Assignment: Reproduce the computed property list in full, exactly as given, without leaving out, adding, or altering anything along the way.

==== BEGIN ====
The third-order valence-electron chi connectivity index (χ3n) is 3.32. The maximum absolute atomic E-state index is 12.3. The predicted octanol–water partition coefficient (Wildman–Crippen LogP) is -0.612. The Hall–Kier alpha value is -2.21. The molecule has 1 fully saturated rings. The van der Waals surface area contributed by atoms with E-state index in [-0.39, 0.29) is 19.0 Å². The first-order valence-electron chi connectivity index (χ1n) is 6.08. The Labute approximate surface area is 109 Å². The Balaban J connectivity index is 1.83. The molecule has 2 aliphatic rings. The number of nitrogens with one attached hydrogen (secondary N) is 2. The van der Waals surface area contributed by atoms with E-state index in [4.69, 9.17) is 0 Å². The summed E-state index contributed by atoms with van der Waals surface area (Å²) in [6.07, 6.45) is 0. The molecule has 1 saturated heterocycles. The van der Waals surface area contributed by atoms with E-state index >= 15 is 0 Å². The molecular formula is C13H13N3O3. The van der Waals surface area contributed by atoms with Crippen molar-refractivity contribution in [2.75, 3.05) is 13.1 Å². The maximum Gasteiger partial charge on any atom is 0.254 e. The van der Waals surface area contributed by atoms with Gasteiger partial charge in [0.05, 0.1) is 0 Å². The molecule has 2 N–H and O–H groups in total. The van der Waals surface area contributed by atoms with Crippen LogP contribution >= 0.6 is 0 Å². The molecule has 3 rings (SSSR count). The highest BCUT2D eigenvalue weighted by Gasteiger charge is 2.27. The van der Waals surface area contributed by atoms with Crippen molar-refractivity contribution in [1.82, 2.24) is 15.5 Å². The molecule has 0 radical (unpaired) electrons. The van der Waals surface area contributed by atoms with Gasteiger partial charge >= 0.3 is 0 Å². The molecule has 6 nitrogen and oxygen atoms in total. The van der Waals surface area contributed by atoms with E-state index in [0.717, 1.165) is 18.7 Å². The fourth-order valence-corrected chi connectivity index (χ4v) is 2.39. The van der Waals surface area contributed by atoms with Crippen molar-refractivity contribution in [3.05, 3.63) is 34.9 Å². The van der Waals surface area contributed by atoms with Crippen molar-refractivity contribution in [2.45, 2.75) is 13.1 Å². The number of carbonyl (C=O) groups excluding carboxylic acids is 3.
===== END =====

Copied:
The third-order valence-electron chi connectivity index (χ3n) is 3.32. The maximum absolute atomic E-state index is 12.3. The predicted octanol–water partition coefficient (Wildman–Crippen LogP) is -0.612. The Hall–Kier alpha value is -2.21. The molecule has 1 fully saturated rings. The van der Waals surface area contributed by atoms with E-state index in [-0.39, 0.29) is 19.0 Å². The first-order valence-electron chi connectivity index (χ1n) is 6.08. The Labute approximate surface area is 109 Å². The Balaban J connectivity index is 1.83. The molecule has 2 aliphatic rings. The number of nitrogens with one attached hydrogen (secondary N) is 2. The van der Waals surface area contributed by atoms with E-state index in [4.69, 9.17) is 0 Å². The summed E-state index contributed by atoms with van der Waals surface area (Å²) in [6.07, 6.45) is 0. The molecule has 1 saturated heterocycles. The van der Waals surface area contributed by atoms with E-state index >= 15 is 0 Å². The molecular formula is C13H13N3O3. The van der Waals surface area contributed by atoms with Crippen molar-refractivity contribution in [2.75, 3.05) is 13.1 Å². The maximum Gasteiger partial charge on any atom is 0.254 e. The van der Waals surface area contributed by atoms with Gasteiger partial charge in [0.05, 0.1) is 0 Å². The molecule has 2 N–H and O–H groups in total. The van der Waals surface area contributed by atoms with Crippen LogP contribution >= 0.6 is 0 Å². The molecule has 3 rings (SSSR count). The highest BCUT2D eigenvalue weighted by Gasteiger charge is 2.27. The van der Waals surface area contributed by atoms with Crippen molar-refractivity contribution in [1.82, 2.24) is 15.5 Å². The molecule has 0 radical (unpaired) electrons. The van der Waals surface area contributed by atoms with Gasteiger partial charge >= 0.3 is 0 Å². The molecule has 6 nitrogen and oxygen atoms in total. The van der Waals surface area contributed by atoms with E-state index in [0.717, 1.165) is 18.7 Å². The fourth-order valence-corrected chi connectivity index (χ4v) is 2.39. The van der Waals surface area contributed by atoms with Crippen molar-refractivity contribution in [3.05, 3.63) is 34.9 Å². The van der Waals surface area contributed by atoms with Crippen molar-refractivity contribution in [2.45, 2.75) is 13.1 Å². The number of carbonyl (C=O) groups excluding carboxylic acids is 3.